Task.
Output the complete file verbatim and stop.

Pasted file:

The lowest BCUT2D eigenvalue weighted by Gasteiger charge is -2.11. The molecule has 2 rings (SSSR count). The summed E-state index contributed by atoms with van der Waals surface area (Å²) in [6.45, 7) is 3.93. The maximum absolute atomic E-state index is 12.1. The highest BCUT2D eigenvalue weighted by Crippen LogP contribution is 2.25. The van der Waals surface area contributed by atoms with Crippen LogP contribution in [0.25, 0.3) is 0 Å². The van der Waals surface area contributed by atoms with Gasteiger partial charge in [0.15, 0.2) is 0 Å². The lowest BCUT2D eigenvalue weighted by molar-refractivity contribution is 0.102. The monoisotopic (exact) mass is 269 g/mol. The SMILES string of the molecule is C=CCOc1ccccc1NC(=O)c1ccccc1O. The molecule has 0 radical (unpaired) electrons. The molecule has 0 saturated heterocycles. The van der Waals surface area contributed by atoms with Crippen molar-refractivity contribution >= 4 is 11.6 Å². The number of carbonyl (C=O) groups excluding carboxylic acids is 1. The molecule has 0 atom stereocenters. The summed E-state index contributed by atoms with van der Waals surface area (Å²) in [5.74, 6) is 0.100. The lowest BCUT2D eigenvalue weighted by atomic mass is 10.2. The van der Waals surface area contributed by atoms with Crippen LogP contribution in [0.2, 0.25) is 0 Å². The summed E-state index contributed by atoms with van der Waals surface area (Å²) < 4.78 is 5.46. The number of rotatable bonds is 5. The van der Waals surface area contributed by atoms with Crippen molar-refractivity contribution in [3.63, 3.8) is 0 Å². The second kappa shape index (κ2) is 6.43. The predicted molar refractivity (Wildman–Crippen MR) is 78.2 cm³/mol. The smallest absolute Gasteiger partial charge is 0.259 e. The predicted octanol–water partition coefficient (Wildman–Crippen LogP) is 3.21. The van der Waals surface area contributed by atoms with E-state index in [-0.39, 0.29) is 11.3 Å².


The lowest BCUT2D eigenvalue weighted by Gasteiger charge is -2.11. The molecule has 2 rings (SSSR count). The summed E-state index contributed by atoms with van der Waals surface area (Å²) in [6.45, 7) is 3.93. The maximum absolute atomic E-state index is 12.1. The highest BCUT2D eigenvalue weighted by Crippen LogP contribution is 2.25. The van der Waals surface area contributed by atoms with Crippen LogP contribution in [0.25, 0.3) is 0 Å². The van der Waals surface area contributed by atoms with Gasteiger partial charge in [0.15, 0.2) is 0 Å². The lowest BCUT2D eigenvalue weighted by molar-refractivity contribution is 0.102. The monoisotopic (exact) mass is 269 g/mol. The SMILES string of the molecule is C=CCOc1ccccc1NC(=O)c1ccccc1O. The molecule has 0 radical (unpaired) electrons. The molecule has 0 saturated heterocycles. The van der Waals surface area contributed by atoms with Crippen molar-refractivity contribution >= 4 is 11.6 Å². The number of carbonyl (C=O) groups excluding carboxylic acids is 1. The molecule has 0 atom stereocenters. The summed E-state index contributed by atoms with van der Waals surface area (Å²) in [5.74, 6) is 0.100. The lowest BCUT2D eigenvalue weighted by atomic mass is 10.2. The van der Waals surface area contributed by atoms with Crippen LogP contribution in [0.2, 0.25) is 0 Å². The summed E-state index contributed by atoms with van der Waals surface area (Å²) < 4.78 is 5.46. The number of rotatable bonds is 5. The van der Waals surface area contributed by atoms with Crippen molar-refractivity contribution in [3.63, 3.8) is 0 Å². The second kappa shape index (κ2) is 6.43. The predicted molar refractivity (Wildman–Crippen MR) is 78.2 cm³/mol. The smallest absolute Gasteiger partial charge is 0.259 e. The predicted octanol–water partition coefficient (Wildman–Crippen LogP) is 3.21. The van der Waals surface area contributed by atoms with E-state index in [-0.39, 0.29) is 11.3 Å².